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Israel Chooses Peace | The Nation

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Israel Chooses Peace

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The Israeli election is good news indeed. For the first time ever, the majority of Israeli Jews have voted for a man who says out loud that "the Palestinian state is inevitable," a "de facto phenomenon" and it is "not up to us." Ehud Barak promised during the campaign that as Prime Minister he would "focus on the security of Israel." He also said, "I assume that Palestinians will take care of their interests. We don't have to intervene with their decisions about stamps and passports and so on."

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By overwhelmingly repudiating Netanyahu and his right-wing Likud Party, Israelis shattered the stalemate between right and left that has dominated Israeli politics since the seventies. The fact that Barak can form a majority coalition in the Knesset without relying on the religious parties may be his greatest opportunity, although he must take care not to exacerbate the religious-secular conflict.

Barak is not a felicitous politician. He cannot speak in soundbites, nor is he particularly adept in front of a crowd. Like his mentor, Yitzhak Rabin, there are unpleasant aspects to his past vis-à-vis the Arabs, and he will have to grow into the job if he is to realize anything approaching a just peace for the long-suffering Palestinians.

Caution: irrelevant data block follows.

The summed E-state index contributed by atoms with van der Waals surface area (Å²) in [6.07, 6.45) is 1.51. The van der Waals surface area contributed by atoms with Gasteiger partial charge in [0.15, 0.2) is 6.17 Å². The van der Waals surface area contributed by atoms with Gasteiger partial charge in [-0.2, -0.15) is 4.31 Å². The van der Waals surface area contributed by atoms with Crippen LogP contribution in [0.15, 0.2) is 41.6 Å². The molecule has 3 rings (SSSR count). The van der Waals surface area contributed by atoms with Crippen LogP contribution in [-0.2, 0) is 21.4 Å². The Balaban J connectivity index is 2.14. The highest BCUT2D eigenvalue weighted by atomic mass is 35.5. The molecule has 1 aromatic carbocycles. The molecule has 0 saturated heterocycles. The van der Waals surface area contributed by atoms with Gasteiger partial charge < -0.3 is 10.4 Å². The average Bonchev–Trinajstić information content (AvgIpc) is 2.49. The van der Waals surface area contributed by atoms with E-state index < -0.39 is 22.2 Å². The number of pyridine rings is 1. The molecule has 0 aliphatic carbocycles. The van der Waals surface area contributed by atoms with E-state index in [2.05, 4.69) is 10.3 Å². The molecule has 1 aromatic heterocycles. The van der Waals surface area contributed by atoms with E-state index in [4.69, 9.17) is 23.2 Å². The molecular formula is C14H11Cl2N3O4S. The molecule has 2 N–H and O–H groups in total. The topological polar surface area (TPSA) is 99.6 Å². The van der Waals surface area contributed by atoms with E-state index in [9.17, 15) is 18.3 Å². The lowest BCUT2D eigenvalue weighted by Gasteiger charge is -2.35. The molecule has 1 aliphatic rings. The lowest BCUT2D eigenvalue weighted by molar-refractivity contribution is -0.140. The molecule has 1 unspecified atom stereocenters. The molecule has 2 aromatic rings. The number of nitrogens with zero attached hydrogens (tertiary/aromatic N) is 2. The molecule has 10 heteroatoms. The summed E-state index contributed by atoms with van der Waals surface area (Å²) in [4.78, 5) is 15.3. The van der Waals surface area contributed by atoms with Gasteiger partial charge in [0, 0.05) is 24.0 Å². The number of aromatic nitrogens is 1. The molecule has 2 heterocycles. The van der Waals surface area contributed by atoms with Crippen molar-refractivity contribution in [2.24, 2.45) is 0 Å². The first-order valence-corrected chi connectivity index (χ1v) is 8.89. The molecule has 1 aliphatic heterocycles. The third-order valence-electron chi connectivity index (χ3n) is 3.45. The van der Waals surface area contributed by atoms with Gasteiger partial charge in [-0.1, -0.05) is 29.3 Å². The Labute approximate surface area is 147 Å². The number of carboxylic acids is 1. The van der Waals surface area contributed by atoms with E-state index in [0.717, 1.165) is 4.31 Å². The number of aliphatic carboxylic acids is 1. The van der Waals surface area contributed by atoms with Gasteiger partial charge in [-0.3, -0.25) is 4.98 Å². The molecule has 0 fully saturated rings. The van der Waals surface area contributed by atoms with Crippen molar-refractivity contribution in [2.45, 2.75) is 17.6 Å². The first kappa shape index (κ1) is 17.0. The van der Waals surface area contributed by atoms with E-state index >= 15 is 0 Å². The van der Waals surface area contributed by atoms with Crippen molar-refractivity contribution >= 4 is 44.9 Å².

The new Prime Minister will have to negotiate a social compact between Israel's secular majority and its militant, ultra-Orthodox, fundamentalist minority. The government must find a better way to integrate the Russian immigrants and the Sephardim from the Middle East and North Africa into Israeli society. And it must finally bring its Arab population into the mainstream of Israeli life and offer them equal opportunity. The United States can help by keeping both sides on track in negotiating a final peace settlement, including a sovereign Palestinian state with territorial rights to part of Jerusalem. There are, of course, enormous obstacles to a final settlement: Barak, like Netanyahu, is committed to total Israeli control over Jerusalem, and he will be a difficult negotiator on the issue of Israeli settlements in the occupied territories.

Underlying these challenges is the one that has faced Israel ever since its founding more than half a century ago: How to become a normal country? Most Israelis never wanted to live in a nation that is an occupying power or see their children serve in a repressive army. With the Palestinians offering genuine peace and Israel having elected a tough-minded leader who is ready to negotiate a final settlement, perhaps the time is finally at hand.

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